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Using pooled data to estimate variance components and breeding values for traits affected by social interactions.

Peeters K, Ellen ED, Bijma P - Genet. Sel. Evol. (2013)

Bottom Line: In such cases, an individual's phenotype is affected by the direct (genetic) effect of the individual itself and the indirect (genetic) effects of the group mates.Using pooled data, the total genetic variance and breeding values can be estimated, but the underlying genetic components cannot.The most accurate estimates are obtained when group members belong to the same family.

View Article: PubMed Central - HTML - PubMed

Affiliation: Animal Breeding and Genomics Centre, Wageningen University, P,O, Box 338, 6700 AH Wageningen, The Netherlands. katrijn.peeters@wur.nl.

ABSTRACT

Background: Through social interactions, individuals affect one another's phenotype. In such cases, an individual's phenotype is affected by the direct (genetic) effect of the individual itself and the indirect (genetic) effects of the group mates. Using data on individual phenotypes, direct and indirect genetic (co)variances can be estimated. Together, they compose the total genetic variance that determines a population's potential to respond to selection. However, it can be difficult or expensive to obtain individual phenotypes. Phenotypes on traits such as egg production and feed intake are, therefore, often collected on group level. In this study, we investigated whether direct, indirect and total genetic variances, and breeding values can be estimated from pooled data (pooled by group). In addition, we determined the optimal group composition, i.e. the optimal number of families represented in a group to minimise the standard error of the estimates.

Methods: This study was performed in three steps. First, all research questions were answered by theoretical derivations. Second, a simulation study was conducted to investigate the estimation of variance components and optimal group composition. Third, individual and pooled survival records on 12 944 purebred laying hens were analysed to investigate the estimation of breeding values and response to selection.

Results: Through theoretical derivations and simulations, we showed that the total genetic variance can be estimated from pooled data, but the underlying direct and indirect genetic (co)variances cannot. Moreover, we showed that the most accurate estimates are obtained when group members belong to the same family. Additional theoretical derivations and data analyses on survival records showed that the total genetic variance and breeding values can be estimated from pooled data. Moreover, the correlation between the estimated total breeding values obtained from individual and pooled data was surprisingly close to one. This indicates that, for survival in purebred laying hens, loss in response to selection will be small when using pooled instead of individual data.

Conclusions: Using pooled data, the total genetic variance and breeding values can be estimated, but the underlying genetic components cannot. The most accurate estimates are obtained when group members belong to the same family.

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A^T’s obtained from individual data plotted against’s obtained from individual data and’s obtained from pooled data on survival in laying hens. A and B for data on W1 hens. C and D for data on WB hens. ∆G1 represents the total response to selection when selecting animals based on their  obtained from individual data or  obtained from pooled data. ∆G2 represents the total response to selection when selecting animals based on their  obtained from individual data.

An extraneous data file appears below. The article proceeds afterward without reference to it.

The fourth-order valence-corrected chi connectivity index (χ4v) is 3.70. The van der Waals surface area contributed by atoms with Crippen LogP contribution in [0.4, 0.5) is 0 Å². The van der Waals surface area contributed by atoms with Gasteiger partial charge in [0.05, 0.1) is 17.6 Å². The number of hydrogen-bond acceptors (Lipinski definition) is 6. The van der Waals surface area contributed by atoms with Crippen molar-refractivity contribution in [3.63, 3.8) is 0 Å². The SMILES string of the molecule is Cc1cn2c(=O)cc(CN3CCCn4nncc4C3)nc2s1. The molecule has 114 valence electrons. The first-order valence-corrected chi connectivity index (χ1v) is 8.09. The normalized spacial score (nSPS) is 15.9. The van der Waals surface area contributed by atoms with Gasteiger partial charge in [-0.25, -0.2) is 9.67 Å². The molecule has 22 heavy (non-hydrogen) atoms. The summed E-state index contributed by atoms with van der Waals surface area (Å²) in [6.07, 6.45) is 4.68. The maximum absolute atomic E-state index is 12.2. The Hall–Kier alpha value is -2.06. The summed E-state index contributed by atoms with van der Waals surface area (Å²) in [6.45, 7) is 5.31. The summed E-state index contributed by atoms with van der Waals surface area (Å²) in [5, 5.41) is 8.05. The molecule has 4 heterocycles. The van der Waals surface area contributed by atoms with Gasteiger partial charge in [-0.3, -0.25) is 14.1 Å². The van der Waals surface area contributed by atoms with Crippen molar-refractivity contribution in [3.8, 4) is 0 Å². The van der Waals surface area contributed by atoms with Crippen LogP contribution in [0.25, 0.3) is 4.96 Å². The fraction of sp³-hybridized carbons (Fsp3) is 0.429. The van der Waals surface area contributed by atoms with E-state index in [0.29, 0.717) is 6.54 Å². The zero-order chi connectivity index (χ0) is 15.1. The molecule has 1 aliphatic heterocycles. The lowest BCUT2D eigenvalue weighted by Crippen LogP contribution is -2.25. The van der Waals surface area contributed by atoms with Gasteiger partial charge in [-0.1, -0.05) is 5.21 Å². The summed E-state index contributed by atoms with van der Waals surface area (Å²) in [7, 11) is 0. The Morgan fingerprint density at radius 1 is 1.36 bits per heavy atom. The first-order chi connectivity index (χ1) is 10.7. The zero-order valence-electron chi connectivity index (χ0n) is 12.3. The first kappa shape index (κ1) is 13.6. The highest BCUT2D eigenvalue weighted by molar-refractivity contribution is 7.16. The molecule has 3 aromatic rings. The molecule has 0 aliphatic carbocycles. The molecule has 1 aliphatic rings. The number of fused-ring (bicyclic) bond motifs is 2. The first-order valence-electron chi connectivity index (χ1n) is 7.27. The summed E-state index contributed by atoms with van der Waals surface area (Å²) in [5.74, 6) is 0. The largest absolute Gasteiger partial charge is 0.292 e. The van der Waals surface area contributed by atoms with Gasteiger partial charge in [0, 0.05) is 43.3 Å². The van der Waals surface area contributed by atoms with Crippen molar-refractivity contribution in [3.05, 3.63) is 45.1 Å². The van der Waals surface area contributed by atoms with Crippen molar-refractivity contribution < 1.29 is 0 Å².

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Figure 1: A^T’s obtained from individual data plotted against’s obtained from individual data and’s obtained from pooled data on survival in laying hens. A and B for data on W1 hens. C and D for data on WB hens. ∆G1 represents the total response to selection when selecting animals based on their obtained from individual data or obtained from pooled data. ∆G2 represents the total response to selection when selecting animals based on their obtained from individual data.

Mentions: To gain more insight, we calculated the loss in response to selection that occurs when applying a traditional model to individual or pooled data instead of a direct–indirect model to individual data. When applying a traditional model to individual data, the loss in total response to selection was 46.9% for W1 (Figure 1A) and 54.9% for WB (Figure 1C). When applying a traditional model to pooled data, the loss in total response to selection was 3.3% for W1 (Figure 1B) and 0.3% for WB (Figure 1D). In conclusion, the loss in total response to selection will be large when using a traditional animal model on individual data, but will be small when using a traditional animal model on pooled data. However, this outcome may be specific to this dataset. Survival in purebred laying hens was recorded in cages with four unrelated birds. Both direct and indirect genetic effects strongly influenced the trait. Group size, group composition, and the relative impact of direct and indirect genetic effects might influence the loss in total response to selection. For example, for body weight at 19 and 27 weeks of age, indirect genetic effects are expected to be small. In that case, an animal’s AT is mainly expressed in the phenotype of the animal itself. Consequently, we expect that more accurate estimated breeding values can be obtained when using individual instead of pooled data. Biscarini et al. [17] found a correlation of ~ 0.75 between the estimated breeding values based on individual and pooled data, resulting in a large loss in response to selection when using pooled instead of individual data. Thus, using pooled data does not always seem to be a proper alternative and requires further research.